Targacept CEO Steps Down After Series of Setbacks

After pipeline disappointments a corporate shake up might be just what Targacept needs as it moves forward with its remaining drugs.

After months of disappointments, a corporate shake up might be just the change Targacept, Inc. (TRGT) needs to turn its weak stock back around.

The drug-development company announced Tuesday that Chief Executive J. Donald deBethizy was stepping down for personal reasons. This shake up follows a year of continuous setbacks in several key clinical trials.

Most recently, Targacept and development partner AstraZeneca (AZN) pulled the plug on their depression drug TC-5214 after it was shown largely ineffective in a Phase III trial. When that news hit in March the stock dropped 28% to $5.36.

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Targacept’s stock started the day down 1.19% after the news of deBethizy’s departure. The stock showed volatility for the rest of the morning, climbing up to the day’s high of $4.27 before falling to $4.18. Around noon on Tuesday the stock was up again by 0.95% to $4.24.

While the company looks for a new CEO, board chairman Mark Skaletsky will lead a newly formed office of the chairman that includes Chief Business Officer Jeffrey P. Brennan, Chief Financial Officer Alan A. Musso and General Counsel Peter A. Zorn. The office of the chairman will guide the company’s strategic direction, resource allocation and pipeline development.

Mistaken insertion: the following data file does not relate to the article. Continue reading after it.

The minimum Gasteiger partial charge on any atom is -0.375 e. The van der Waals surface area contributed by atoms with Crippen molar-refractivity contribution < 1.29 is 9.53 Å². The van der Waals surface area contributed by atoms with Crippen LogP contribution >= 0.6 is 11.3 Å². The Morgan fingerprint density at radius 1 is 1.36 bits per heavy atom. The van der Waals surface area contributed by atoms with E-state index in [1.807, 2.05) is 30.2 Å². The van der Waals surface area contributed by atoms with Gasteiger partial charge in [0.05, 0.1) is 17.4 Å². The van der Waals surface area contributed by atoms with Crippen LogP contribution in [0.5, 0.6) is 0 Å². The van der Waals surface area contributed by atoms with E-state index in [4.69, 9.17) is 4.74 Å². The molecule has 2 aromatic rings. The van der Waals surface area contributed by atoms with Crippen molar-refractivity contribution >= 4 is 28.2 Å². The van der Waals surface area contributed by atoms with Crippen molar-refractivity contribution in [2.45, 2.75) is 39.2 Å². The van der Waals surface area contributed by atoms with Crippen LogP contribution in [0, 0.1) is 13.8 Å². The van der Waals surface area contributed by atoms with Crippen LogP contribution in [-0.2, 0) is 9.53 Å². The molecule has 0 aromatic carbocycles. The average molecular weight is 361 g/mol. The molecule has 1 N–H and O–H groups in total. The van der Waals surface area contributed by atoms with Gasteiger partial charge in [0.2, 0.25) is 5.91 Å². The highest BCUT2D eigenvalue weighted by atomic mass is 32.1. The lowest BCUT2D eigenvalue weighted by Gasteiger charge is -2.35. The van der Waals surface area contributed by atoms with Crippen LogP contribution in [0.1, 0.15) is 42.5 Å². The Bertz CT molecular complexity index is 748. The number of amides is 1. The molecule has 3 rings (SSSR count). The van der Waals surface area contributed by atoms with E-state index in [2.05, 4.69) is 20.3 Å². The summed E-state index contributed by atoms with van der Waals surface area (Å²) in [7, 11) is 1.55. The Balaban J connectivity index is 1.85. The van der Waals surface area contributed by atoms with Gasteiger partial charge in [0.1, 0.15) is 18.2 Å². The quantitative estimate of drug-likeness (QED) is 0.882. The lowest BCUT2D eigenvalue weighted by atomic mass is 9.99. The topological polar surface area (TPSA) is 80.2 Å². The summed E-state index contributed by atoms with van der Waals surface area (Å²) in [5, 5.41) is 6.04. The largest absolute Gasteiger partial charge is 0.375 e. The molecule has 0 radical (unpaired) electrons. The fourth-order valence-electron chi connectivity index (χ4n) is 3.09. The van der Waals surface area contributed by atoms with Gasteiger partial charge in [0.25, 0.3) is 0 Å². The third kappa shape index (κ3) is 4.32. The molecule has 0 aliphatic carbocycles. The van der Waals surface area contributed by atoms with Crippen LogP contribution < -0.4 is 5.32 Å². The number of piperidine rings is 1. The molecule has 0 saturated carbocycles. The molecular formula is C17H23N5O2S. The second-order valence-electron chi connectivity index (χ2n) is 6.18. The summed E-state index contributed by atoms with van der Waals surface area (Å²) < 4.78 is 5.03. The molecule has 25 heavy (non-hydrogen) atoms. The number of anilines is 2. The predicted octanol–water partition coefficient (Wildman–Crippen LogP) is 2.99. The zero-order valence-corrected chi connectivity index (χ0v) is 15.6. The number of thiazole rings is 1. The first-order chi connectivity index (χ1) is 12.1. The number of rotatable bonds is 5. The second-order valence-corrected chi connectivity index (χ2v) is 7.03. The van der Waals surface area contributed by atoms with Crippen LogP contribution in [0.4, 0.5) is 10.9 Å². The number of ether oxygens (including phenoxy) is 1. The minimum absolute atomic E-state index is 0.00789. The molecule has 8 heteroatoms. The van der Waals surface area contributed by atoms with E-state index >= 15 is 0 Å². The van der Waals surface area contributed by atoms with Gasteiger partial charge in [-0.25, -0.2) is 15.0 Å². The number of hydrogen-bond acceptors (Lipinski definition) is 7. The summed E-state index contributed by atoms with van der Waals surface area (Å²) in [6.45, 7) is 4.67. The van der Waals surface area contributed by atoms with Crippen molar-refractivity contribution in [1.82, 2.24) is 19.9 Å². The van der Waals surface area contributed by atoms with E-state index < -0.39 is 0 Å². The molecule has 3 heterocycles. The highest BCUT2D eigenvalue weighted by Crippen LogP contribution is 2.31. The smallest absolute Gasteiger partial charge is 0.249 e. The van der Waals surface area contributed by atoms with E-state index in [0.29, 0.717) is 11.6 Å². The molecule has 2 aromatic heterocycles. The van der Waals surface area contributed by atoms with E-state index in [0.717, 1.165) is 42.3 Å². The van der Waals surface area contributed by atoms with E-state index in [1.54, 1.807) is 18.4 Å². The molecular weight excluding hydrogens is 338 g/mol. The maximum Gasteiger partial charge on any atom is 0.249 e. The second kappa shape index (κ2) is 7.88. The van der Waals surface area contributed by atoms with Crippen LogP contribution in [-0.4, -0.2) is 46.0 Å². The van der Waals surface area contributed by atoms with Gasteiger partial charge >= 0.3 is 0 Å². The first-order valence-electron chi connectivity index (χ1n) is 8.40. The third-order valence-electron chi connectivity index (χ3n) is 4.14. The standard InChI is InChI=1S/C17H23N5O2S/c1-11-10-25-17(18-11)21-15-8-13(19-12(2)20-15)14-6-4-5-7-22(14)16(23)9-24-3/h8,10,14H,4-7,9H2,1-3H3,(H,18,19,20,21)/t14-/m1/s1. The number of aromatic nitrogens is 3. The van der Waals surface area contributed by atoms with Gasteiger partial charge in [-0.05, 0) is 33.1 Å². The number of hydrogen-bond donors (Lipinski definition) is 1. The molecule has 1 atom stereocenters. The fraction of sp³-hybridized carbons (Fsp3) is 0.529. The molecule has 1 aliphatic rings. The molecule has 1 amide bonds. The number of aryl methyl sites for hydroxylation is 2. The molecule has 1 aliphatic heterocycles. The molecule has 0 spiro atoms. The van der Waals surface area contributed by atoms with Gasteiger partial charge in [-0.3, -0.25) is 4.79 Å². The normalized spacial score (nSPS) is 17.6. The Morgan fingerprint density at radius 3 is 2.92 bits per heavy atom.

Chart from Targacept

Targacept is still partnered with AstraZeneca on two Alzheimer’s drugs — AZD3480 and AZD1446. The former is in a Phase IIb study evaluating the drug head-to-head with donepezil, which is more often prescribed for Alzheimer’s disease. AZD1446 is expected to next start in a Phase II trial as an adjunct treatment to donepezil in patients with mild to moderate Alzheimer’s.

The drug TC-5619 is being considered for a number of diseases and is the furthest along in trials as a schizophrenia drug. In December 2011 it started in two studies: a Phase IIb treating negative symptoms and cognitive dysfunction in schizophrenia and a Phase II treating adults with inattentive-predominant ADHD. The company is evaluating the potential for the drug in Alzheimer’s as well.

Lastly, TC-6987 is an anti-inflammatory in separate Phase II studies for type 2 diabetes and asthma.

The information contained in this article should not be construed as investment advice or as a solicitation to buy or sell any stock.

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